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Development of a Continuous Time Random Walk Model for Fractured Media - Site Characterization and Comparison with Discrete Fracture Network Method
AuthorPickman, Luke Hunter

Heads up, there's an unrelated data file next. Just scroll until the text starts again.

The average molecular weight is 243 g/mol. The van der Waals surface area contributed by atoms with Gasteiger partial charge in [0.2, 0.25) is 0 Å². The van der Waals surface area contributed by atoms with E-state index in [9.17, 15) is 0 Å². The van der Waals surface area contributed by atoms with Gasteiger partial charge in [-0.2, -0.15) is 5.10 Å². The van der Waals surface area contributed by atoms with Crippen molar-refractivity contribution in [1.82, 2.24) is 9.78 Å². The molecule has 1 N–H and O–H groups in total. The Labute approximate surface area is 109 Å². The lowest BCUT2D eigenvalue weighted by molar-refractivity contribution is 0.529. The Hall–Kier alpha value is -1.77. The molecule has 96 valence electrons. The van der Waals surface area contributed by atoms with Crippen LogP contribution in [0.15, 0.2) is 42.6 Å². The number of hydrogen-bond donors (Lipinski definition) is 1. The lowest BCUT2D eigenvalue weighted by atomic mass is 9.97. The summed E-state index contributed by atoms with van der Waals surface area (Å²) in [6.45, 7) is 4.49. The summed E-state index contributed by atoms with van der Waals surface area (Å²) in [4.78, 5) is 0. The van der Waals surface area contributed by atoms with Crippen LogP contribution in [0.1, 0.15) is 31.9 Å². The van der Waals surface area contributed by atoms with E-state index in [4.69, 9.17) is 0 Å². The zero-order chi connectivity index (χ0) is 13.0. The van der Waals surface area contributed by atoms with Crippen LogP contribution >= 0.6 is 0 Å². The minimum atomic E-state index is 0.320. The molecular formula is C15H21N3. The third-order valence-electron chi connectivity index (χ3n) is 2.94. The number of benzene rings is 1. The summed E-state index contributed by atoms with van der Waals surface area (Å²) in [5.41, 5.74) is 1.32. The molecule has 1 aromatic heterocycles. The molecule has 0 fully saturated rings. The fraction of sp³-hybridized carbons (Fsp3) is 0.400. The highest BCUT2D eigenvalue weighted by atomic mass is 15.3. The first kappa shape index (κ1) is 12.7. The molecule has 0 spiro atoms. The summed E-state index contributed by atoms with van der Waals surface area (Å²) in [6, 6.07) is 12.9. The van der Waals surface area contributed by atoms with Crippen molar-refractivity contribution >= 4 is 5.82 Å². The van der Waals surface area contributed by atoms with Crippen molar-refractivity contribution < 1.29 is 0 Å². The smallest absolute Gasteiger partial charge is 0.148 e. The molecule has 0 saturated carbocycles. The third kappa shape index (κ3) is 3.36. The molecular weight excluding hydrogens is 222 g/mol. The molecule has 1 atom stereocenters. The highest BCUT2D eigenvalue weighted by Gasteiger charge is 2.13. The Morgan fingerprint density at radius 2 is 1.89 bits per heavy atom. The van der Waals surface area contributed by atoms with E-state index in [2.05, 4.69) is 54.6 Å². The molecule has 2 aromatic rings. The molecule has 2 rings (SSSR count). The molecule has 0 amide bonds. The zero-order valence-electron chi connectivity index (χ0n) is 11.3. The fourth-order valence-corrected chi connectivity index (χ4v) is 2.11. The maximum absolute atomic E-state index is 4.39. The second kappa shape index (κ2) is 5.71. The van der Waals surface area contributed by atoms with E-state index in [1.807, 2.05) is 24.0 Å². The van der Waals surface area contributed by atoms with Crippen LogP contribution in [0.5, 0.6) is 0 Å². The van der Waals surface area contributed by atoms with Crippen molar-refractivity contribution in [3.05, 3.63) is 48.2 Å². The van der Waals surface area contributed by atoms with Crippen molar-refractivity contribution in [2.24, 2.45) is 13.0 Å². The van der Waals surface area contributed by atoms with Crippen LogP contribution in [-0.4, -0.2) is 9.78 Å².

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Due to the difficulties in accurately modeling particle movement in fractured geologic media, non-local contaminant transport methods have been extensively studied as an alternative to the classic Advection Dispersion Equation. The Discrete Fracture Network (DFN) model successfully produces plume evolution at shorter distances by synthetically generating a fracture network based on known fracture characteristics and conducting flow and particle tracking simulations. Due to the computational complexities to run such a model, it is difficult to apply this approach at larger scales. The Continuous Time Random Walk (CTRW) method provides a framework for modeling non-Fickian transport through fracture networks by employing probability distributions to generate particle jump lengths and residence times spanning multiple orders of magnitude. By analyzing borehole data, characteristics of the fracture network are used to extract salient information for use in construction of site-representative DFN realizations. Through characterization and proper assignment of both particle travel time and fracture length distributions, a continuous time random walk model is constructed to predict migration of non-reactive particles on a continuum of spatial and temporal scales. The predictions are compared against DFN results to determine the future viability of using CTRW as an upscaling technique for particle transport through fractured media.